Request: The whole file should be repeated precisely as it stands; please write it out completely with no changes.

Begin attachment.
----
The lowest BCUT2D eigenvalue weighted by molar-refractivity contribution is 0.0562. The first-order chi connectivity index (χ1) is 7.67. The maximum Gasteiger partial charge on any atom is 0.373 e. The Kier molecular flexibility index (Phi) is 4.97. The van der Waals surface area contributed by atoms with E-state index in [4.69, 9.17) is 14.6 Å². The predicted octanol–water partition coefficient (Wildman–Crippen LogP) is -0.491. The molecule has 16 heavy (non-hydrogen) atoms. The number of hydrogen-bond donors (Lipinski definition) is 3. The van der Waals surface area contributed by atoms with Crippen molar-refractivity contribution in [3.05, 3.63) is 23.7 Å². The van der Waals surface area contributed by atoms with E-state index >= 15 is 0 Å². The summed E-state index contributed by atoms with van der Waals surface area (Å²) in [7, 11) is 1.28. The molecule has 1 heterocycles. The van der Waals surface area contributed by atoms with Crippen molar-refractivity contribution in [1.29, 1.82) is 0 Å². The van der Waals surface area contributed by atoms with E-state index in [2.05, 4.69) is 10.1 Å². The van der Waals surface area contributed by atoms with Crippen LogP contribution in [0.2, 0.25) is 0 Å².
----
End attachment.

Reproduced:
The lowest BCUT2D eigenvalue weighted by molar-refractivity contribution is 0.0562. The first-order chi connectivity index (χ1) is 7.67. The maximum Gasteiger partial charge on any atom is 0.373 e. The Kier molecular flexibility index (Phi) is 4.97. The van der Waals surface area contributed by atoms with E-state index in [4.69, 9.17) is 14.6 Å². The predicted octanol–water partition coefficient (Wildman–Crippen LogP) is -0.491. The molecule has 16 heavy (non-hydrogen) atoms. The number of hydrogen-bond donors (Lipinski definition) is 3. The van der Waals surface area contributed by atoms with Crippen molar-refractivity contribution in [3.05, 3.63) is 23.7 Å². The van der Waals surface area contributed by atoms with E-state index >= 15 is 0 Å². The summed E-state index contributed by atoms with van der Waals surface area (Å²) in [7, 11) is 1.28. The molecule has 1 heterocycles. The van der Waals surface area contributed by atoms with Crippen molar-refractivity contribution in [1.29, 1.82) is 0 Å². The van der Waals surface area contributed by atoms with E-state index in [2.05, 4.69) is 10.1 Å². The van der Waals surface area contributed by atoms with Crippen LogP contribution in [0.2, 0.25) is 0 Å².